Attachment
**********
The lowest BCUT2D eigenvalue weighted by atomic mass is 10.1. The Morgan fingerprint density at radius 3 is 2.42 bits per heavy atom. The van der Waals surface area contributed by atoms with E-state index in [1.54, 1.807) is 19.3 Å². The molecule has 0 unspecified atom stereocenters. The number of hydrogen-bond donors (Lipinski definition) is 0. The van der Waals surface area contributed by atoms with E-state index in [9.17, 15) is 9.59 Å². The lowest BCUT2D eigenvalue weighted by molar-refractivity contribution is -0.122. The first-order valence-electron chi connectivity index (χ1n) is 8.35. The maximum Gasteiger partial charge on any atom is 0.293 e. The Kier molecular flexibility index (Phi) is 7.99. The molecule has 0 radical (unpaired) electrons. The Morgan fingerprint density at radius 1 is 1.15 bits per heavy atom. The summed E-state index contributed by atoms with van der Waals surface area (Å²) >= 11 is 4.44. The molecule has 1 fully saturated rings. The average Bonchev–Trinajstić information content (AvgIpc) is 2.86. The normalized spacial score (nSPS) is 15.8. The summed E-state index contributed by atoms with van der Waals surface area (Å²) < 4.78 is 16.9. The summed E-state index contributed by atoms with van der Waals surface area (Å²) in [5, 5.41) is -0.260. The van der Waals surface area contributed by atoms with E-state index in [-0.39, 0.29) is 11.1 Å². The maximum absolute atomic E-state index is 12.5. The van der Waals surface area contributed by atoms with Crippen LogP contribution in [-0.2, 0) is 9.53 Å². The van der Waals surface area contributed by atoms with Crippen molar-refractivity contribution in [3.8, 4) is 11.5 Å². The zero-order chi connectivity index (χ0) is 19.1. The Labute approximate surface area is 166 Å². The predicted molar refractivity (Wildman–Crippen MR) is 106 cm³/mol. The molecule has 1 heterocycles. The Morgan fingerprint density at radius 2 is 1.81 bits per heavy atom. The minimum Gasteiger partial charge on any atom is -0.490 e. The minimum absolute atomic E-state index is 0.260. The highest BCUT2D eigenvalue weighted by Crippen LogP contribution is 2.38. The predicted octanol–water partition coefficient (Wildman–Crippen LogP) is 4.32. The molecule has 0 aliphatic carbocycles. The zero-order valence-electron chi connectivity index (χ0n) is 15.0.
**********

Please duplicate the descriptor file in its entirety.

The lowest BCUT2D eigenvalue weighted by atomic mass is 10.1. The Morgan fingerprint density at radius 3 is 2.42 bits per heavy atom. The van der Waals surface area contributed by atoms with E-state index in [1.54, 1.807) is 19.3 Å². The molecule has 0 unspecified atom stereocenters. The number of hydrogen-bond donors (Lipinski definition) is 0. The van der Waals surface area contributed by atoms with E-state index in [9.17, 15) is 9.59 Å². The lowest BCUT2D eigenvalue weighted by molar-refractivity contribution is -0.122. The first-order valence-electron chi connectivity index (χ1n) is 8.35. The maximum Gasteiger partial charge on any atom is 0.293 e. The Kier molecular flexibility index (Phi) is 7.99. The molecule has 0 radical (unpaired) electrons. The Morgan fingerprint density at radius 1 is 1.15 bits per heavy atom. The summed E-state index contributed by atoms with van der Waals surface area (Å²) >= 11 is 4.44. The molecule has 1 fully saturated rings. The average Bonchev–Trinajstić information content (AvgIpc) is 2.86. The normalized spacial score (nSPS) is 15.8. The summed E-state index contributed by atoms with van der Waals surface area (Å²) < 4.78 is 16.9. The summed E-state index contributed by atoms with van der Waals surface area (Å²) in [5, 5.41) is -0.260. The van der Waals surface area contributed by atoms with E-state index in [-0.39, 0.29) is 11.1 Å². The maximum absolute atomic E-state index is 12.5. The van der Waals surface area contributed by atoms with Crippen LogP contribution in [-0.2, 0) is 9.53 Å². The van der Waals surface area contributed by atoms with Crippen molar-refractivity contribution in [3.8, 4) is 11.5 Å². The zero-order chi connectivity index (χ0) is 19.1. The Labute approximate surface area is 166 Å². The predicted molar refractivity (Wildman–Crippen MR) is 106 cm³/mol. The molecule has 1 heterocycles. The Morgan fingerprint density at radius 2 is 1.81 bits per heavy atom. The minimum Gasteiger partial charge on any atom is -0.490 e. The minimum absolute atomic E-state index is 0.260. The highest BCUT2D eigenvalue weighted by Crippen LogP contribution is 2.38. The predicted octanol–water partition coefficient (Wildman–Crippen LogP) is 4.32. The molecule has 0 aliphatic carbocycles. The zero-order valence-electron chi connectivity index (χ0n) is 15.0.